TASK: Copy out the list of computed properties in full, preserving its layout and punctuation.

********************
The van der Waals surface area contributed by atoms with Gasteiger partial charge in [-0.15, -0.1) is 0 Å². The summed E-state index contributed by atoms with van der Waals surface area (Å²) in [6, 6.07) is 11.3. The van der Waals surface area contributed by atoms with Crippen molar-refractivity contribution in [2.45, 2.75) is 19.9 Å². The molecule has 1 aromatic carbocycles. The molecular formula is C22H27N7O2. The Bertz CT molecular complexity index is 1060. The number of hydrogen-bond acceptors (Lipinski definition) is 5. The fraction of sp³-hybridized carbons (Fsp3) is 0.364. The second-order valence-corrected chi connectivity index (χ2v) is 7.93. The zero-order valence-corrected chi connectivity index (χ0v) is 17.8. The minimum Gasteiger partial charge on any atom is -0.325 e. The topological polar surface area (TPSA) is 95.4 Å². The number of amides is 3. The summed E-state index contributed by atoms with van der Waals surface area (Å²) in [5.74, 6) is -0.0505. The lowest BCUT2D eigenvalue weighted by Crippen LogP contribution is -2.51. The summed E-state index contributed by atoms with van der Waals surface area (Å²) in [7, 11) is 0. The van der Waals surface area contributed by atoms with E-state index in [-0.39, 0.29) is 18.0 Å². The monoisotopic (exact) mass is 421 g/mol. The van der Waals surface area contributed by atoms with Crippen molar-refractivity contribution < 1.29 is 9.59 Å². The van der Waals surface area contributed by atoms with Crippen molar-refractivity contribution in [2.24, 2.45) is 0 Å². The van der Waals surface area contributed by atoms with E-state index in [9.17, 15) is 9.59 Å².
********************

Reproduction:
The van der Waals surface area contributed by atoms with Gasteiger partial charge in [-0.15, -0.1) is 0 Å². The summed E-state index contributed by atoms with van der Waals surface area (Å²) in [6, 6.07) is 11.3. The van der Waals surface area contributed by atoms with Crippen molar-refractivity contribution in [2.45, 2.75) is 19.9 Å². The molecule has 1 aromatic carbocycles. The molecular formula is C22H27N7O2. The Bertz CT molecular complexity index is 1060. The number of hydrogen-bond acceptors (Lipinski definition) is 5. The fraction of sp³-hybridized carbons (Fsp3) is 0.364. The second-order valence-corrected chi connectivity index (χ2v) is 7.93. The zero-order valence-corrected chi connectivity index (χ0v) is 17.8. The minimum Gasteiger partial charge on any atom is -0.325 e. The topological polar surface area (TPSA) is 95.4 Å². The number of amides is 3. The summed E-state index contributed by atoms with van der Waals surface area (Å²) in [5.74, 6) is -0.0505. The lowest BCUT2D eigenvalue weighted by Crippen LogP contribution is -2.51. The summed E-state index contributed by atoms with van der Waals surface area (Å²) in [7, 11) is 0. The van der Waals surface area contributed by atoms with E-state index in [-0.39, 0.29) is 18.0 Å². The monoisotopic (exact) mass is 421 g/mol. The van der Waals surface area contributed by atoms with Crippen molar-refractivity contribution < 1.29 is 9.59 Å². The van der Waals surface area contributed by atoms with Crippen molar-refractivity contribution in [2.24, 2.45) is 0 Å². The van der Waals surface area contributed by atoms with E-state index in [9.17, 15) is 9.59 Å².